They are all very used to symmetry and what I do a lot is change the symmetry. It's always been that fight. For 40, 50 years they have been receiving color guidance and designs and they execute. Now I try to tell them to make decisions and it is difficult, because it is taking risks for them. "Here are the colors, you put them where you want" I tell them and start collaborating. Many people like the word "collaboration", but it does not exist, because they make a replica as requested by the designer or artist. I don't know if there is a collaborative part yet, they don't intervene and make decisions. Not even when I am wrong.

I started when Constantino, an 84-year-old grandfather who can no longer see well. People didn’t give him work anymore because of his sight, because he made mistakes with colors. So, we started to work together, more like a collaborative manner, and accepting his mistakes. He has more than 60 years of weaving experience, why is the mastery not respected? What is his mastery? When someone has a level of being a master weaver, he has every right to do what he wants or to have fun and make more playful pieces. I know it sounds very selfish, but my thought is “first, I have fun so that people around me can have fun too”. I mean, if I don't have fun at the loom, there's no point. So I try to give the weavers a chance to have fun as well. "Let's see. Have fun. Here are the colors, there is the design, but you can modify it."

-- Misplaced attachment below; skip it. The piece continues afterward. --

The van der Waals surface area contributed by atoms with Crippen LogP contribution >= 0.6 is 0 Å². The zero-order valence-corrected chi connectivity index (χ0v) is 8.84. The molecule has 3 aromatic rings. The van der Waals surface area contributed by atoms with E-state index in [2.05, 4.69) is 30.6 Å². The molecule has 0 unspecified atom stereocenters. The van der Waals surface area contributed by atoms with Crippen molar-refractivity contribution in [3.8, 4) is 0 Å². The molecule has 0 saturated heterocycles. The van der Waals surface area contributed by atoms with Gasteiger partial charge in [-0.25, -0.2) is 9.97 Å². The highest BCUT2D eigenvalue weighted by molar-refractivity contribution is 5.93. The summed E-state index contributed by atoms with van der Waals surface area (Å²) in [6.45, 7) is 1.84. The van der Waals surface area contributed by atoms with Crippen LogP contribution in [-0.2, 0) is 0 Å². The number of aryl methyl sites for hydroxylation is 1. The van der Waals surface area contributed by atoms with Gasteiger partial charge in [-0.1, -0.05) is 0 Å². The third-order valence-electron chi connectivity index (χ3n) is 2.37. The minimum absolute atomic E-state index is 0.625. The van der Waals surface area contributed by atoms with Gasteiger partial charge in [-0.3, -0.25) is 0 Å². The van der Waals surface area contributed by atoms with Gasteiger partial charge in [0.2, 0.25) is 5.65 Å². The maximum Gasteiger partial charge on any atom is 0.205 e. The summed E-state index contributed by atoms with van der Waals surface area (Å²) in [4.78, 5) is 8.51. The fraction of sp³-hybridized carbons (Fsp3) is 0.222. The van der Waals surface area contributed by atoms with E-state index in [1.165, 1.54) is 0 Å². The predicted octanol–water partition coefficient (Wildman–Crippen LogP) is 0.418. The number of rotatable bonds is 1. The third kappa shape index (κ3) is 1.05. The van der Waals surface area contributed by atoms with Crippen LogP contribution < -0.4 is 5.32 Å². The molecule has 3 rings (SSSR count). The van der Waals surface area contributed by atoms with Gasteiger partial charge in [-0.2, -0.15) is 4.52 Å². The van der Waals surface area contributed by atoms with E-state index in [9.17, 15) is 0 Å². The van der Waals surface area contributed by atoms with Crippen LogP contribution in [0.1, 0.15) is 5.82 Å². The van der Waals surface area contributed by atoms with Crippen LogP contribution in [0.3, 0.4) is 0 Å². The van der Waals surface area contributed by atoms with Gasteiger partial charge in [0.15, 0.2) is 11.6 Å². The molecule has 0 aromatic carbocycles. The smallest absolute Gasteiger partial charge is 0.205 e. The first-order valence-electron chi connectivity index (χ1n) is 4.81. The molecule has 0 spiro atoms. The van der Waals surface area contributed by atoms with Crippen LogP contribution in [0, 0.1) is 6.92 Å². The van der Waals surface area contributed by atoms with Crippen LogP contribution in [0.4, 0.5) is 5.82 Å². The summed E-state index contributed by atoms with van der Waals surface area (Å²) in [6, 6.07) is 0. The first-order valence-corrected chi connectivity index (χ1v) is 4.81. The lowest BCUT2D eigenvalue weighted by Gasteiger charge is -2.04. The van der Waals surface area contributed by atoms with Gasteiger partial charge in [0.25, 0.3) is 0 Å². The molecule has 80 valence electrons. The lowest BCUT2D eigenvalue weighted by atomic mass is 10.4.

My drawings are always on paper, they go from small to large and changing sizes and colors. There is never a rule-- let's see what comes out. The designs are a translation of what's in my head, but I very rarely put any measurements so there is room for movement.

In textiles, the weft is the one that creates, the one that speaks, the one that does the color. It is the same in writing.